Pre-Columbian Figure of Gold

The Assignment

Adam Ford left this comment on my recent post – That “Oldest Action Figure” Picture You Keep Seeing. We exchanged emails and I was led on the fun journey you’ll see uncovered below.

Adam’s images he shared with me –

Research Begins

I sesarched the name of the museum, Musee de Quai Branley, and the catalog number 71.1945.6.1 (you see in the above image) which led me here – https://www.photo.rmn.fr/archive/15-541286-2C6NU0A3JGKQ3.html

Right click, translated to English and got this info –

Tumaco-La Tolita Native American Art from the province of Carchi, 300 BC – 300 AD. This time frame places this figure in the Pre-Columbian era.

Based on the keywords and description we can see that it’s at least assumed that this is a ceremonial or funeral object, as can be expected of figures in this time frame.

Similar Figures

Here’s a very similar figure from the same location and time period.

Rosemaniakos from Bejing (hometown) – Flickr
Original caption from photographer “Rosemaniakos” on Flickr: Standing Figure, 1st century B.C. – A.D. 1st century Origin: Colombia or Ecuador; Tolita/Tumaco Material: Gold (hammered); H. 9 in. (22.9 cm) Metropolitan # (1995.427) The three-dimensional figures of the Tolita-Tumaco area are among the most striking of Precolumbian gold objects. The present example is particularly distinguished by its fancy nose ornament, evidence that some form of headdress was once present, and by the position of the hands, which originally held objects now missing. The feet too have been lost. Made of many pieces of high-quality sheet gold, the figure may have been clothed for special occasions. The Tolita-Tumaco style area crosses the Colombia-Ecuador border along the humid Pacific coast.

Reading that this figure may have been clothed for special occasions, makes me believe these figures were very much used in religious ceremonies. The eyes are emphasized on the first figure, the nose on the second, possibly representing specifics of their ceremonial purposes.

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As I’ve found the main evidence I aimed to find, I’m relying heavily on quotes for the next two segments. Click the links to read in much more depth.

Tumaco-La Tolita Culture

These gold coated, metal figures were made by experts of the craft.

“The sophisticated manipulation of metallic materials resulted in several notable advances made by the La Tolita-Tumaco culture: the production of very fine rectangular wire, the bimetallic tumbaga alloys, the small lead spheres encrusted with platinum; the soldier; the granulation and degree of sophistication of the metalwork is very impressive and sometimes represents unique cases in the world.”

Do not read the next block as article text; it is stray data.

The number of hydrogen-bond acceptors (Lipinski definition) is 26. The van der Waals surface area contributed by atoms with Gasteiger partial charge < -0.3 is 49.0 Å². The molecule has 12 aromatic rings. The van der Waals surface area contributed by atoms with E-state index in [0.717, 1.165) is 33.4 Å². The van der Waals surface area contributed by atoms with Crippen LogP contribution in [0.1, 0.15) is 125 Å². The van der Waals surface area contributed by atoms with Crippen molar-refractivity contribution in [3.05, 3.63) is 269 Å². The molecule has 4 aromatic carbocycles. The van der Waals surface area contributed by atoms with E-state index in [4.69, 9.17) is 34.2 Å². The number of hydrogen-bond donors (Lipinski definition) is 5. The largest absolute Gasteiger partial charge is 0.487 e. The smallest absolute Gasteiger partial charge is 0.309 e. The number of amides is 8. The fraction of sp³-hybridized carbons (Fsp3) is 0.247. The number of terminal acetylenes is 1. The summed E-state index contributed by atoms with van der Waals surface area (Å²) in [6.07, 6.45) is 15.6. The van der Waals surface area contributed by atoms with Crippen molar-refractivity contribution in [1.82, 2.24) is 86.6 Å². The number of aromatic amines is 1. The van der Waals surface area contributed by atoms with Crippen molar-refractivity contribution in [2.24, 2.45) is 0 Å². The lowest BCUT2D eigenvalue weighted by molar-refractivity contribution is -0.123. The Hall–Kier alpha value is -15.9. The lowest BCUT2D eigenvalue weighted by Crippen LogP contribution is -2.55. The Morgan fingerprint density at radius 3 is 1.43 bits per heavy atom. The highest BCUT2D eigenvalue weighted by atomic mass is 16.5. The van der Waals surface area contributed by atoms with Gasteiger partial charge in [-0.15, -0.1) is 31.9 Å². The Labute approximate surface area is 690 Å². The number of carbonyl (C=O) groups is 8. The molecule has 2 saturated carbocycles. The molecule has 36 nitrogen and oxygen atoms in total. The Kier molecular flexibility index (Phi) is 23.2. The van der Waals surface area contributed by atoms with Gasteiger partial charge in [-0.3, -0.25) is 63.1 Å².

https://www.jstor.org/stable/23072516?seq=1

Read more about the Tumaco-La Tolita metalwork here – https://www.academia.edu/6698631/THE_LA_TOLITA_TUMACO_CULTURE_MASTER_METALSMITHS_IN_GOLD_AND_PLATINUM

Tumaco-La Tolita Religion

“groups who attained levels of political, social and economic development unparallelled in the region or elsewhere in north-western South America. They were controlled by important caciques and shamans wielding great religious and political power throughout the coastal regions of Colombia and Ecuador.”

https://medcraveonline.com/JHAAS/JHAAS-05-00224.pdf

This culture was obsessive about the human figure, creating thousands of realistic depictions in clay.

“Figurative representations are in themselves vehicles for encoded messages which can be deciphered through semiotic analysis, bringing us closer to the original ideas of their makers and what they signified within the social, economic and political structure of a society.”

https://medcraveonline.com/JHAAS/JHAAS-05-00224.pdf

“Some pieces were certainly of a ritual shamanic nature, including bells, jaguar-toothed masks, anthropomorphic and zoomorphic pectorals and assembled human figures, as well as clay figurines with gold ornaments.”

https://medcraveonline.com/JHAAS/JHAAS-05-00224.pdf

A political and religious culture that created objects representative of and used within these processes.

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See more of Adam here –

Read more on similar topics here –

Honestly I loved this challenge. If there’s any miniature answers you’d like me to find for you, send ’em my way.

4 Replies to “Pre-Columbian Figure of Gold”

  1. thanks so much! i never thought of those numbers as catalogue numbers – just a date format i couldn’t interpret. and thank you for opening this door to things i had never imagined.

    Like

    1. Of course, seriously anytime. I loved this assignment. Not sure why I knew they were catalog numbers. I’m sure I learned it somewhere but had never searched for something that way before.

      Liked by 1 person

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